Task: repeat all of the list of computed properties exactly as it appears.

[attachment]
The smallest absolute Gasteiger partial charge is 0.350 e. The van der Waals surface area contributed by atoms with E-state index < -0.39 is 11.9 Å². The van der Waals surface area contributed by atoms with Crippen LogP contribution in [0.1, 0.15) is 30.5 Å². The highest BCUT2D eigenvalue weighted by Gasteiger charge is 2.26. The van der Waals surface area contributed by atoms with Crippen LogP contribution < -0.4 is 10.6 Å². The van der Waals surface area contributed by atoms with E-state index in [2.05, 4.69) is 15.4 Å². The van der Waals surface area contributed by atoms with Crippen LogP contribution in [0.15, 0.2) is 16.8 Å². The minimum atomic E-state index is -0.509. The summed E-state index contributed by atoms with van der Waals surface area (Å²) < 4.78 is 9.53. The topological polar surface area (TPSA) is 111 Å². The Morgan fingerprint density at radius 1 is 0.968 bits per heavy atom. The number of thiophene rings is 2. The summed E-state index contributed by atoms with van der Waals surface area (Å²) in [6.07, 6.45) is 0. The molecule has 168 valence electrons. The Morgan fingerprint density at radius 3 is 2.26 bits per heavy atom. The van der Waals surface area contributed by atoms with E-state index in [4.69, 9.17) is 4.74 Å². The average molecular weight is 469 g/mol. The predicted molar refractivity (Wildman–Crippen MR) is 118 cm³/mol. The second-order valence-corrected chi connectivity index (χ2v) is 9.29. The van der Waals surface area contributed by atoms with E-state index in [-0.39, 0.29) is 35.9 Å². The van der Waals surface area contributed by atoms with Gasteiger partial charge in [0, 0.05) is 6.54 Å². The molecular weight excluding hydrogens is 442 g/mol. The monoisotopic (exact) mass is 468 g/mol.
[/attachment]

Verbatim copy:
The smallest absolute Gasteiger partial charge is 0.350 e. The van der Waals surface area contributed by atoms with E-state index < -0.39 is 11.9 Å². The van der Waals surface area contributed by atoms with Crippen LogP contribution in [0.1, 0.15) is 30.5 Å². The highest BCUT2D eigenvalue weighted by Gasteiger charge is 2.26. The van der Waals surface area contributed by atoms with Crippen LogP contribution < -0.4 is 10.6 Å². The van der Waals surface area contributed by atoms with E-state index in [2.05, 4.69) is 15.4 Å². The van der Waals surface area contributed by atoms with Crippen LogP contribution in [0.15, 0.2) is 16.8 Å². The minimum atomic E-state index is -0.509. The summed E-state index contributed by atoms with van der Waals surface area (Å²) < 4.78 is 9.53. The topological polar surface area (TPSA) is 111 Å². The Morgan fingerprint density at radius 1 is 0.968 bits per heavy atom. The number of thiophene rings is 2. The summed E-state index contributed by atoms with van der Waals surface area (Å²) in [6.07, 6.45) is 0. The molecule has 168 valence electrons. The Morgan fingerprint density at radius 3 is 2.26 bits per heavy atom. The van der Waals surface area contributed by atoms with E-state index in [4.69, 9.17) is 4.74 Å². The average molecular weight is 469 g/mol. The predicted molar refractivity (Wildman–Crippen MR) is 118 cm³/mol. The second-order valence-corrected chi connectivity index (χ2v) is 9.29. The van der Waals surface area contributed by atoms with E-state index in [-0.39, 0.29) is 35.9 Å². The van der Waals surface area contributed by atoms with Gasteiger partial charge in [0, 0.05) is 6.54 Å². The molecular weight excluding hydrogens is 442 g/mol. The monoisotopic (exact) mass is 468 g/mol.